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I need to build an air tight system that can hold gas (Argon Gas). I see that most pipes use steel. Is steel tight enough to hold that gas? Argon is very dense, so I think it should have no problem.

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    $\begingroup$ There is no problem with steel being gas-tight, but any locations where two steel pieces are joined together, either by welding or by the use of some mechanical joint, need to be carefully designed and tested. $\endgroup$ – user16622 Jun 28 '16 at 10:30
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    $\begingroup$ Density is irrelevant. The energy gap of the outer electrons and the overall atomic or molecular size are what matters when it comes to porosity. Holding against pressure is not dependent on gas type, just the pressure. $\endgroup$ – Carl Witthoft Jun 28 '16 at 13:18
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    $\begingroup$ For what it's worth, in hose fittings, brass is usually used for argon as the material is softer and more likely to form a gas-tight seal. Steel taper fittings may well work too, but I haven't seen many of them. $\endgroup$ – Ethan48 Jun 28 '16 at 15:50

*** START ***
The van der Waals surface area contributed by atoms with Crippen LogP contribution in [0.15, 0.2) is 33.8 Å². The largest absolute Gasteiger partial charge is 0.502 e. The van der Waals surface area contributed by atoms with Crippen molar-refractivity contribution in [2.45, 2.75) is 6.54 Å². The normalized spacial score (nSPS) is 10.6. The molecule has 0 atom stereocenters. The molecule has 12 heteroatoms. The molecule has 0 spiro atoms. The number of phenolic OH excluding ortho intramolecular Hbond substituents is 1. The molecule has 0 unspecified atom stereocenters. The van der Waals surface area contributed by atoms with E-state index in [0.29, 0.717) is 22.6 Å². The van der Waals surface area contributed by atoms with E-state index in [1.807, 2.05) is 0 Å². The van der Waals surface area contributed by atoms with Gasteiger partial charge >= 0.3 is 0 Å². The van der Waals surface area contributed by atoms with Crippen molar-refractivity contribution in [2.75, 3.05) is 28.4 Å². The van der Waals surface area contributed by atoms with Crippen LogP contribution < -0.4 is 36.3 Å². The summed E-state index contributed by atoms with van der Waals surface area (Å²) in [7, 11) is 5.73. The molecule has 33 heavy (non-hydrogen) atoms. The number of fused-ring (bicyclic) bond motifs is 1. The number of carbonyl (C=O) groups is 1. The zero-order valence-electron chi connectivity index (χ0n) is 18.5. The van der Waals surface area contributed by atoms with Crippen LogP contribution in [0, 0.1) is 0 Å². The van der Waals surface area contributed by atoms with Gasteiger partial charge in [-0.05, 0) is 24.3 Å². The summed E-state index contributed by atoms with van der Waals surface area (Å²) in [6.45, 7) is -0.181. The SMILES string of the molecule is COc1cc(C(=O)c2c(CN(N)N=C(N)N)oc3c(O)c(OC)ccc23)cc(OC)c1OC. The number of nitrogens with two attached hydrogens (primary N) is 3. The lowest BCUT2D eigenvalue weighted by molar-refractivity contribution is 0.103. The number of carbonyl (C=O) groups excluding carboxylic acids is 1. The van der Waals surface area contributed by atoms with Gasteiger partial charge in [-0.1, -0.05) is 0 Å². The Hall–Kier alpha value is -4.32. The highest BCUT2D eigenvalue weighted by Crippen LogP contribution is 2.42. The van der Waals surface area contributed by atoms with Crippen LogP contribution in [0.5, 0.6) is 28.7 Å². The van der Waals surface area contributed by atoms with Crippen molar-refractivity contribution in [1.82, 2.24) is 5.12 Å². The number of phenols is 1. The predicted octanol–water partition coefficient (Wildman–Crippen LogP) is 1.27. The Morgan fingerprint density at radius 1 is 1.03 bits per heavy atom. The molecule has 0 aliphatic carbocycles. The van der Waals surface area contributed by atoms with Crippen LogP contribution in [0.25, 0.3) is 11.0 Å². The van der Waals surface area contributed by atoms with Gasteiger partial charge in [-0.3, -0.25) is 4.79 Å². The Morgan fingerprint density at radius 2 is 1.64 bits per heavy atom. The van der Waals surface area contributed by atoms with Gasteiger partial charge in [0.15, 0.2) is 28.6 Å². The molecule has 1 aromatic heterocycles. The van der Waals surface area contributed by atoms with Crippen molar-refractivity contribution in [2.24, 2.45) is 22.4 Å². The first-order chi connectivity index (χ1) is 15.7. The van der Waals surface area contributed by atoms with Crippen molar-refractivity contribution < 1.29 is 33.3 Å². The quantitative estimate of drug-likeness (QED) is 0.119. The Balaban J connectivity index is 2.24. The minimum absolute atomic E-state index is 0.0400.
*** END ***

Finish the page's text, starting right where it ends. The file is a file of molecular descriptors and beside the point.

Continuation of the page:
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    $\begingroup$ Also worth noting that steel tanks are sued to store argon at very high pressures, so steel is definitely able to contain argon, but it may not be optimal in piping situations for considerations of joining, forming, or assembly. $\endgroup$ – Ethan48 Jun 28 '16 at 15:52
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Steel is routinely used for high pressure storage of industrial argon. For practical purposes it is certainly 'gas tight' although there may be a certain amount of atomic level diffusion into the material in the long term but this is more about contamination than actual leakage.

As mentioned in comments the quality of mechanical and welded joints is also critical for pressurised gas seals. There are numerous standards which deal with this in a variety for circumstances. In the UK BSP threaded fittings are commonly used for most gasses, including argon as well as a variety of compression and quick release fittings for low pressure applications.

For prototype applications coded TIG welding will generally be preferred for fabrication of the vessel itself and attachment points for fixtures and fittings in terms of both gas tightness and structural integrity. Mass produced gas containers usually use coded automated processes for pressure vessel fabrication in conjunction with in-line quality control testing.

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Just adding on to Mr.Johns's answer, do try to make your threaded fittings according to NPT (National Pipe Thread) or BSPT (British Standard Pipe Taper). Both have a tapered profile which will significantly reduce leakages.

Learned it the hard way here. All the best!

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